I like a thriller where the protagonist has to overcome stressful situations in order to survive (everyone knows the classic list of story categories); I like a mystery where the crime and suspects are complex. Social problems can amplify both of those. That’s what interests me in my reading, so it’s what interests me in my writing. Sexual tensions play a secondary role in my own prose—they’re there, but only when they make sense for the rest of the plot. (I won’t criticize readers or writers of bodice-rippers or erotica, but those books just aren’t my cup o’ tea.) Sometimes my literary conflict is unusual—in The Golden Years of Virginia Morgan, for example, the conflict is about accepting old age, among other things. There are infinite variations on the standard story plots and conflicts. Each novel I write is a new adventure. Maybe the critic can categorize it to hell afterwards, but I’m just out to tell a new story.
What do you think is more important to your recipes, plot or characterization? Why?
Plot. Let’s take it out of the book world. When someone tells you movie X is a great character study, do you cringe? I do. There are many elements necessary to make a good story, but plot is the most important one. Characterization is important, but, without plot, I’m not interested.
We all know that the first taste means the most! What do you do to get that first bite hook with your readers?
That’s probably different for each book too. I’m probably more patient than most readers—I’ll give an author a few chapters before I give up on her/him (in my official capacity as a reviewer, I’ll always finish the book). I personally try to capture the readers’ interest in the first few pages. The trick is to get the reader to ask, “Why is this happening? Do I care?” “Hook” isn’t the right word. A reader’s already hooked because s/he picked up the book to read or loaded it onto her/his e-reader. “Reeling them in” is a better fishing metaphor. Every fisherperson knows that reeling the fish in is the difficult part. My technique is to imagine what I would think and feel as an impatient reader looking for a good story. There are so many reading choices these days—what would keep me interested? Hopefully, that method works more often than it fails in my own writing.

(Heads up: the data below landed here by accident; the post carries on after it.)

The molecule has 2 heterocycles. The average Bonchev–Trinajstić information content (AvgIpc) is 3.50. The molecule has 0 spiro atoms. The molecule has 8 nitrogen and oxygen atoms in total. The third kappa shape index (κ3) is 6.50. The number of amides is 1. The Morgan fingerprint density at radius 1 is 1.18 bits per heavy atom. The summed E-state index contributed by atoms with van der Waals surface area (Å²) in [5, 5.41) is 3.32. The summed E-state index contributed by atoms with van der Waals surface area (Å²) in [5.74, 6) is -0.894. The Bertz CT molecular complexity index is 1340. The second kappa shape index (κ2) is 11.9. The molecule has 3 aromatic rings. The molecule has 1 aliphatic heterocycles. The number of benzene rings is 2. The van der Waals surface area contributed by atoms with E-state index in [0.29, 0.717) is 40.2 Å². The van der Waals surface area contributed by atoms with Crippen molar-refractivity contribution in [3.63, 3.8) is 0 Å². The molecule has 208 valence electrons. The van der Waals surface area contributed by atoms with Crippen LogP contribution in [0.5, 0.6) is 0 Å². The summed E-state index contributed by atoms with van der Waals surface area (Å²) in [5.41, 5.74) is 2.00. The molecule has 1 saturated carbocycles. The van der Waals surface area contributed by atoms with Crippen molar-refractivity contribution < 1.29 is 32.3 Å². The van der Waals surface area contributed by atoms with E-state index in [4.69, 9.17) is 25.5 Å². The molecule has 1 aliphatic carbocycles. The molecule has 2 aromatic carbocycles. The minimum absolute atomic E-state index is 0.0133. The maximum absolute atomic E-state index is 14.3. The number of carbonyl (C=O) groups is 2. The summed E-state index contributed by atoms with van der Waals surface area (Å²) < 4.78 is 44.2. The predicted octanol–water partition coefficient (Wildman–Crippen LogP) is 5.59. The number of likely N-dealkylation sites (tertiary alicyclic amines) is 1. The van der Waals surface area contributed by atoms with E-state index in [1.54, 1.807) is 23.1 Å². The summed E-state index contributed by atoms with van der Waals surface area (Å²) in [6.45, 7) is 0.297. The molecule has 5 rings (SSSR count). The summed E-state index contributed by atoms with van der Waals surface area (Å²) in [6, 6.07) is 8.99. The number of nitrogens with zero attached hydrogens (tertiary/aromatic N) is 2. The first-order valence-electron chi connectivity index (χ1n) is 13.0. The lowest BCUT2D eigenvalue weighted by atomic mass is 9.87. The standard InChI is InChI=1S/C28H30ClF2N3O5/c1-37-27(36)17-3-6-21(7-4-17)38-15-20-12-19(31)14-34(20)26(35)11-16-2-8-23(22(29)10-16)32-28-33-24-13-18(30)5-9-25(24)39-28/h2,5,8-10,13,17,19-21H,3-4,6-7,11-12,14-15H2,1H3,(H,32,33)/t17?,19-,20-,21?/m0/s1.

The most important of questions: Cake or pie?
Not particularly a reading question, but I’ll make it one. I prefer pie over cake because the former has interesting stuff going on between the crusts—fruit, nuts, gooey goodness (I’m eliminating the gooey stuff on top of the cake—that’s just frosting…sorry). Same for a book—the author better have something interesting going on between the cover art and the end of the book. I don’t care if it’s her/his first novel or the last.
Finally, if you could give one piece of advice to aspiring literary chefs out there, what would it be?
Write, write, write. Yeah, I know, if you’re an indie writer, or even traditionally published but not one of the biggies (the biggies follow this advice too, with a few exceptions like Harper Lee), you have to spend some time on things like editing your stories and PR and marketing (maybe even some money too). Many of us are born with a gift for storytelling (the Irish call it blarney), but we have to continuously hone our craft and learn the techniques. I’ve been at this for over ten years. I learn something new every day. Maybe my most recent novels and short stories aren’t any better than the first ones, but they’re certainly different. But I’ll bend the rules a wee bit and add another piece of advice: Be humble. Thank your readers and reviewers. Nowadays, they have so many good choices for books and so many authors to choose from, be thankful they chose yours. James, you and others like you (I’m a reviewer too), give back to the community of readers and writers. In this age of digital publishing, readers and writers are the most important groups. All others are less so, to the point that if they stand between these two groups, they’re a problem.